copyright 2017 Chris Smith All rights reserved.
"I don't know what to do with all these feelings."
Today was the day to move Mom from the Hospital to the skilled care facility so she could recover from her surgery. It amazed me that you could get your gut cut open and in a day or two be leaving the Hospital. The Hospital Doctors didn't believe we should take her home at all. They didn't think we were equipped or capable of providing the type of care Mom needed. But there was a part of both Dad and I that wanted to bring her home. We didn't know what to do. We weren't the experts.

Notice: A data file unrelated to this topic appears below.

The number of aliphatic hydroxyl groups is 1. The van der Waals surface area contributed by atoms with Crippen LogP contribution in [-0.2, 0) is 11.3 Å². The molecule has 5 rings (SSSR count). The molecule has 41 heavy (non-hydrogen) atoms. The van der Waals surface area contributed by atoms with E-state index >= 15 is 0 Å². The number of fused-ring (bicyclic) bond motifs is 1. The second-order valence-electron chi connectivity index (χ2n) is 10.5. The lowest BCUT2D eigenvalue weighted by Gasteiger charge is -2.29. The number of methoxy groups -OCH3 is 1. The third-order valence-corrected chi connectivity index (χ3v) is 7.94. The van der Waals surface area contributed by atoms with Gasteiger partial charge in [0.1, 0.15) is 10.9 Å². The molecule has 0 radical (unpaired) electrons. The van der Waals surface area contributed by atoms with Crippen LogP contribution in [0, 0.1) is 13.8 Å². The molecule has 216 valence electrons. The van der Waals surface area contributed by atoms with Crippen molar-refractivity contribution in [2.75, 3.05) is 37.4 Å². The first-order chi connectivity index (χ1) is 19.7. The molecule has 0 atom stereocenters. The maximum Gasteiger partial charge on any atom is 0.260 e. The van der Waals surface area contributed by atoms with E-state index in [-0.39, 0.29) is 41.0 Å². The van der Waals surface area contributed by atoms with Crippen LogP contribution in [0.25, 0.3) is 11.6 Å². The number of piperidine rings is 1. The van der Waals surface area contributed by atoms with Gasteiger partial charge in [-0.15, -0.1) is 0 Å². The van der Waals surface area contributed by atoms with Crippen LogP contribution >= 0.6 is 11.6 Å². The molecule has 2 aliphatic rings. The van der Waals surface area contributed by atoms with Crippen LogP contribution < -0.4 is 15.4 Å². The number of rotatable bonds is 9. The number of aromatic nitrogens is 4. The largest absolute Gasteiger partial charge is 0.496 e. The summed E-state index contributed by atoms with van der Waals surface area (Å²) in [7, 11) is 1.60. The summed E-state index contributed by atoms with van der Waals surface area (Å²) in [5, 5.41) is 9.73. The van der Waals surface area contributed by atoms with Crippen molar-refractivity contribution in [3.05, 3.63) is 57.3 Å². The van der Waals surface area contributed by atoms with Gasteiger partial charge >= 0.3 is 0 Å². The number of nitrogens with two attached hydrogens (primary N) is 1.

The Hospital also recommended chemotherapy as the only solution for fighting Mom's cancer. Chemo was an outpatient procedure. I rolled my eyes. So basically you put your body through agony, killing off everything in there, and you get to do it in the comfort of your own home.
Why be at the Hospital when you can throw-up and fall apart at home. How exciting.
I never liked the idea of chemo. It felt wrong. My gut said it was bad. I understood that it had helped save some people's lives. But everything we heard from people who had either gone through it, or had loved ones go through it, had been bad. Really bad.
No one we talked to, besides the Hospital's Doctors had said, "Yeah, chemo is the answer. It's the only way to go!" with huge smiles on their face.
We were already cautious with the Hospital Doctors. So when they all gathered together like a team and pointed at chemo on the white board it didn't exactly warm our hearts with confidence. We were skeptical and rightly so.